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Disability is a normal part of the human experience. But you would never know from Netflix. The Netflix Inclusion Report is out, and unsurprisingly, the disability representation statistics are grim. The report found that “a total of 2.1% of all speaking characters were shown with a disability.” Only 2% despite the fact that according to the US Census, 27.2% of the people in the United States have a disability. Only 5.3% of the film or series leads had a disability. This lack of representation is why millions of us who identify as disabled do not see anyone like us on screen.

Netflix isn’t the only one skipping disability (both in portraying disabled actors and in disability storylines). The inclusion report refers to similar dismal representation rates for disabilities in the highest-grossing films. At least Netflix blames itself by publishing the numbers. And there are some bright spots in the content of the streaming platform (call Special, one of the few series written by a disabled actor in which he stars, and the upcoming adaptation of Leigh Bardugo’s Six of Crows, in the one of my favorite disabled characters of all time appears in Netflix’s Grishaverse mashup Shadow and Bone.)

A glaring loophole in the Netflix report: How many roles with disabilities have disabled actors been assigned? As with the rest of film and television, the answer is always very slight. True representation shows people who actually have a disability in front of and behind the camera. And how many of the speaking roles have disabled people reduced to stereotypes? (Tiny Tim is probably depressing, somewhere in that role).

For a better illustration of disability, here are some books that Netflix can customize. While these books feature disabled people, a story doesn’t have to be * about * disability to have disabled characters and / or actors. Occupy disabled actors in any literary adaptation. (Pride and Prejudice! Bridgerton! Pride and Prejudice and Zombies! Personally, I’d love to see disabled actors in petticoats.) Disability or lack of it does not define characters. Still, stories that capture the experience of disability are important. So, Netflix, here are some suggestions for books starring disabled people.

We never meet in Samantha Irby’s real life

I’ve chosen that we never meet in real life, but any of Irby’s personal essay collections are ripe for adaptation. Irby is both funny and poignant when she openly writes about being a black, weird woman with Crohn’s disease, degenerative arthritis, and depression. Her essays are steadfast explorations of her experiences, including life in a disabled body. Plus, she’s already writing for Shrill and the Sex In the City revival, so it’s a breeze to hire her to suit her own work.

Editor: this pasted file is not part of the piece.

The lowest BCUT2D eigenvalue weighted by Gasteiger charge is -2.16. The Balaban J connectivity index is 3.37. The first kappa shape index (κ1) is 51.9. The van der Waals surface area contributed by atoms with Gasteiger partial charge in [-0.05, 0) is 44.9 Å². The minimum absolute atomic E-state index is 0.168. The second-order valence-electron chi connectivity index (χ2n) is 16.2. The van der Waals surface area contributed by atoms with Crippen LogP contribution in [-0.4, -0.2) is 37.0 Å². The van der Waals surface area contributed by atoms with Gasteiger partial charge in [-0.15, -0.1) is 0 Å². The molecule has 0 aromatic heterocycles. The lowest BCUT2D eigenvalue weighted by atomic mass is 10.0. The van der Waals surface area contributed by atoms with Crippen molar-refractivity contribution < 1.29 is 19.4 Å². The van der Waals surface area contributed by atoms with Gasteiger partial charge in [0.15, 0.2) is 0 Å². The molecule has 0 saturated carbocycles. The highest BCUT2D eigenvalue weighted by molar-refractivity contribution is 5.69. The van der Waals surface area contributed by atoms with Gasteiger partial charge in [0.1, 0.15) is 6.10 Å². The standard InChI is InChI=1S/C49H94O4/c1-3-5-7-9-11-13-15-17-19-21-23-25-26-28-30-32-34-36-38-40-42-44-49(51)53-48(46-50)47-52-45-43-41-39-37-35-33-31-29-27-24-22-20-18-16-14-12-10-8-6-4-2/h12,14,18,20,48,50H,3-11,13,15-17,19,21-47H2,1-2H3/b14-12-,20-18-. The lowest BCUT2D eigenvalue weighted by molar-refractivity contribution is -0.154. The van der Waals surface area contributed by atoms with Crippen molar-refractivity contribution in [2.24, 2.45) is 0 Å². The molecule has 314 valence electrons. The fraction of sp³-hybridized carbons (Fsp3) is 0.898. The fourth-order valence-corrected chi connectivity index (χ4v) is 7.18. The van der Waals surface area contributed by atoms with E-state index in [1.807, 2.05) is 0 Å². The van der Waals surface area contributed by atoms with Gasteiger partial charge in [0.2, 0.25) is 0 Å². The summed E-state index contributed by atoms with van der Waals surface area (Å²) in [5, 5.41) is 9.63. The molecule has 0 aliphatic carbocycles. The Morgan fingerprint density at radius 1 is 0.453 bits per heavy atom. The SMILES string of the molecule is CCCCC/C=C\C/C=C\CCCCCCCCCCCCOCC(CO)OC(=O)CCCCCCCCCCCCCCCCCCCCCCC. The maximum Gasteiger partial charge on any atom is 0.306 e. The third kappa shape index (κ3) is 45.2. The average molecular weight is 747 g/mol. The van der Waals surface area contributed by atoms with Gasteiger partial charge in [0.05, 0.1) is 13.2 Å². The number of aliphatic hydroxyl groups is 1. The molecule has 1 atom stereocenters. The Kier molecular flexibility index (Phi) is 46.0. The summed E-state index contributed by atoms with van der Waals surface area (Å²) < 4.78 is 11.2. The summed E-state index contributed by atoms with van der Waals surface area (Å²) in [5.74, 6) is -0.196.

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Helen Hoang’s kiss quotient

In Helen Hoang’s The Kiss Quotient, Stella, an autism computer programmer, decides that hiring a handsome escort is the most efficient way to practice sex. She doesn’t expect to fall in love with him, but in this sweet and very steamy romance, it’s the logical direction. The novel offers an interesting perspective on dating and navigating disabilities with a romantic partner. Hoang identifies as in the spectrum and bases the book on aspects of her own experience.

Border coverage

Borderline by Mishell Baker

In Mishell Baker’s Borderline, a failed suicide attempt turned aspiring filmmaker Millie into a double amputee. As she adjusts to her new physical condition and lives with a borderline personality disorder, she gets involved with the Arcadia Project, a secret organization that monitors the flow of creatures to and from a parallel world. If it’s her job to find one of those creatures who also happens to be a Hollywood movie star, she’ll have to find him before the war breaks out between the two worlds. The author, who identifies himself as borderline personality disorder, has created a series that incorporates physical disabilities and mental illness into the exciting detective work.

the gray house

The gray house of Mariam Petrosyan

Please, please, please Netflix customize my favorite story about youth and disability. Over 700 pages of history unfold in a building, an institutional “home” for children with disabilities. The title house is their whole world, and through the magic of Petrosyan’s craft, the reader feels how diverse, frightening, and magnetic such a world can be. The Gray House features teenagers who are both brutal and empathetic. The portrayal of handicap, friendship and youthful existentialism was correct, even if it was interwoven with the fantastic. I couldn’t find out more about the author’s own experiences with disabilities, but as a disabled reader, I found the portrayal of various disabilities to be authentic and often exciting.

The Witch Elm by Tana French cover

The witch elm by Tana French

I was surprised that disability is a central theme in The Witch Elm, a stand-alone novel by the author of The Dublin Murder Squad. There is murder, of course, but when Toby, an extremely self-confident man, suffers a traumatic brain injury, he grapples with what could potentially be a permanent handicap to his privileged self-awareness. Tana French is one of my favorites – she creates a tableau for her characters that consists of equal parts sunlight and darkness. This novel is an atmospheric and meandering exploration of how much we can ever truly trust ourselves.